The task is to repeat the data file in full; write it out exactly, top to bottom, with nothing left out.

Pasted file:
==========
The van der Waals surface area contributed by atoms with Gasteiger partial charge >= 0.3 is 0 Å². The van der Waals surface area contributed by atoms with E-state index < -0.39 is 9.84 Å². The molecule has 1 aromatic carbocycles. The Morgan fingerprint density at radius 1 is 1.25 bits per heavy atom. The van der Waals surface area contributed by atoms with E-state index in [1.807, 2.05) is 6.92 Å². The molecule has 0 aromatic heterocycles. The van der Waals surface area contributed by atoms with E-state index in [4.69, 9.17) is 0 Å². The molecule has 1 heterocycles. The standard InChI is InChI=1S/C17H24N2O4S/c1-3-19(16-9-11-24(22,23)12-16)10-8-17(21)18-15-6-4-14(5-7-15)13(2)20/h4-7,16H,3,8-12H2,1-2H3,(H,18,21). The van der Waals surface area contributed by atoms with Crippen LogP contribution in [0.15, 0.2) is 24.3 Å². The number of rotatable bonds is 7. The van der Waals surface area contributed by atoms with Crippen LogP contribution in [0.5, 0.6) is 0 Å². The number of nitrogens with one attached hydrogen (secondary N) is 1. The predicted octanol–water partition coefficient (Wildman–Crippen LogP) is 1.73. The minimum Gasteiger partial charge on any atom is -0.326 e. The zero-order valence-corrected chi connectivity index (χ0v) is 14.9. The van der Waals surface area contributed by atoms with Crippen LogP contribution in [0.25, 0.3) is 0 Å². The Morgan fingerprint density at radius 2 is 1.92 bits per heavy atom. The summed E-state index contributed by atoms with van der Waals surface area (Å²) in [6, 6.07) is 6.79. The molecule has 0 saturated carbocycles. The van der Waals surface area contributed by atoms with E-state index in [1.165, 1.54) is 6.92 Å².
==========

The van der Waals surface area contributed by atoms with Gasteiger partial charge >= 0.3 is 0 Å². The van der Waals surface area contributed by atoms with E-state index < -0.39 is 9.84 Å². The molecule has 1 aromatic carbocycles. The Morgan fingerprint density at radius 1 is 1.25 bits per heavy atom. The van der Waals surface area contributed by atoms with E-state index in [1.807, 2.05) is 6.92 Å². The molecule has 0 aromatic heterocycles. The van der Waals surface area contributed by atoms with E-state index in [4.69, 9.17) is 0 Å². The molecule has 1 heterocycles. The standard InChI is InChI=1S/C17H24N2O4S/c1-3-19(16-9-11-24(22,23)12-16)10-8-17(21)18-15-6-4-14(5-7-15)13(2)20/h4-7,16H,3,8-12H2,1-2H3,(H,18,21). The van der Waals surface area contributed by atoms with Crippen LogP contribution in [0.15, 0.2) is 24.3 Å². The number of rotatable bonds is 7. The van der Waals surface area contributed by atoms with Crippen LogP contribution in [0.5, 0.6) is 0 Å². The number of nitrogens with one attached hydrogen (secondary N) is 1. The predicted octanol–water partition coefficient (Wildman–Crippen LogP) is 1.73. The minimum Gasteiger partial charge on any atom is -0.326 e. The zero-order valence-corrected chi connectivity index (χ0v) is 14.9. The van der Waals surface area contributed by atoms with Crippen LogP contribution in [0.25, 0.3) is 0 Å². The Morgan fingerprint density at radius 2 is 1.92 bits per heavy atom. The summed E-state index contributed by atoms with van der Waals surface area (Å²) in [6, 6.07) is 6.79. The molecule has 0 saturated carbocycles. The van der Waals surface area contributed by atoms with E-state index in [1.165, 1.54) is 6.92 Å².